A new Iranian nuclear agreement poses a threat to Israel
By Yoni Ben Menachem
While the United States and Iran have denied ongoing negotiations for a temporary nuclear agreement, Jerusalem refuses to accept these denials. It is believed that two Arab countries, including Oman, are mediating between the U.S. and Iran. Israel is deeply concerned about the potential outcome of these negotiations, even if they take a long time to materialize.
According to senior officials in Jerusalem, National Security Adviser Tzachi Hanegbi and Ron Dermer, the Minister of Strategic Affairs, expressed their worries about the Iranian issue following their recent meeting with Jake Sullivan, the U.S. National Security Advisor, in Washington.
Israeli sources claim that the secret negotiations between the United States and Iran for a new nuclear agreement are based on the principle of "less for less." This means reaching a temporary agreement on only specific issues that both parties can agree upon. In this case, the focus is on Iran halting uranium enrichment in exchange for releasing its frozen funds in the West, which amount to several hundred billion dollars.
Prime Minister Netanyahu also addressed this topic during a phone conversation with U.S. Secretary of State Tony Blinken, who had just concluded a visit to Saudi Arabia. Netanyahu conveyed Israel's opposition to any U.S. agreement with Iran and emphasized that such an agreement would not bind Israel.
Jerusalem fears that the Biden administration may condition the promotion of normalization between Israel and Saudi Arabia on Israel's acceptance of a new nuclear agreement between the superpowers and Iran.
Earlier this month, Secretary of State Blinken met with Saudi Crown Prince Mohammed bin Salman in Riyadh, where they discussed various matters including the potential normalization between Saudi Arabia and Israel.
Saudi officials have indicated that there are significant obstacles to advancing the issue. The Americans are hesitant to meet Saudi conditions, which include supplying a uranium enrichment facility, providing F-35 aircraft, and giving Saudi Arabia the same guarantees as a member state in NATO has in exchange for a normalization agreement with Israel.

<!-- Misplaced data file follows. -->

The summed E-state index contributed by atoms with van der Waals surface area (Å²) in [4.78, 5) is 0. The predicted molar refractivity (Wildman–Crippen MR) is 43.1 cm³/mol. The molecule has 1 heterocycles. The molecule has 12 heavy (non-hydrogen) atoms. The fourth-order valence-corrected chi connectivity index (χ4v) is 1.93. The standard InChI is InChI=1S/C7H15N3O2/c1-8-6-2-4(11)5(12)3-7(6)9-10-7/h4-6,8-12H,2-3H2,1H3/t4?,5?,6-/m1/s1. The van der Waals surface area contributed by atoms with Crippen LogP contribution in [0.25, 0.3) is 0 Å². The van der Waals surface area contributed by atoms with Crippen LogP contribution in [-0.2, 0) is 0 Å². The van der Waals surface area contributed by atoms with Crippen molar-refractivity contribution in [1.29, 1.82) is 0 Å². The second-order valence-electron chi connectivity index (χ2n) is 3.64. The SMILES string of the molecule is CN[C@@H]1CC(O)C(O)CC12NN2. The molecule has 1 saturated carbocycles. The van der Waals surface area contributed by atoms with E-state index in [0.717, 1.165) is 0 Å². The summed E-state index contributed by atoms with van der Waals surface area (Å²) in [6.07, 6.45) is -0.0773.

The Palestinian issue also poses significant obstacles. During Blinken's visit to Saudi Arabia, Saudi Foreign Minister Faisal bin Farhan said: "We believe that normalization with Israel will benefit everyone, but without peace for the Palestinian people and the establishment of an independent Palestinian state, the gains from normalization with Israel will be limited."
Senior officials in Jerusalem are concerned about Israel's inability to influence the Biden administration and Congress regarding the Iranian nuclear threat. With the Democratic Party in control of the White House and the Senate, which has been critical of the Israeli government's policies, especially on the Palestinian issue, Israel will struggle to rally opposition in Congress against a new nuclear agreement with Iran.
Additionally, European countries such as Germany, France, and Great Britain are not likely to oppose such an agreement.
A new interim nuclear agreement between Iran and the world powers poses several dangers to Israel:
However, some senior officials in the Israeli security establishment believe that a new temporary nuclear agreement between Iran and the major powers might be the lesser of two evils compared to the current situation, where Iran continues to pursue its nuclear ambitions unchecked.
Yoni Ben Menachem, a veteran Arab affairs and diplomatic commentator for Israel Radio and Television, is a senior Middle East analyst for the Jerusalem Center. He served as Director General and Chief Editor of the Israel Broadcasting Authority.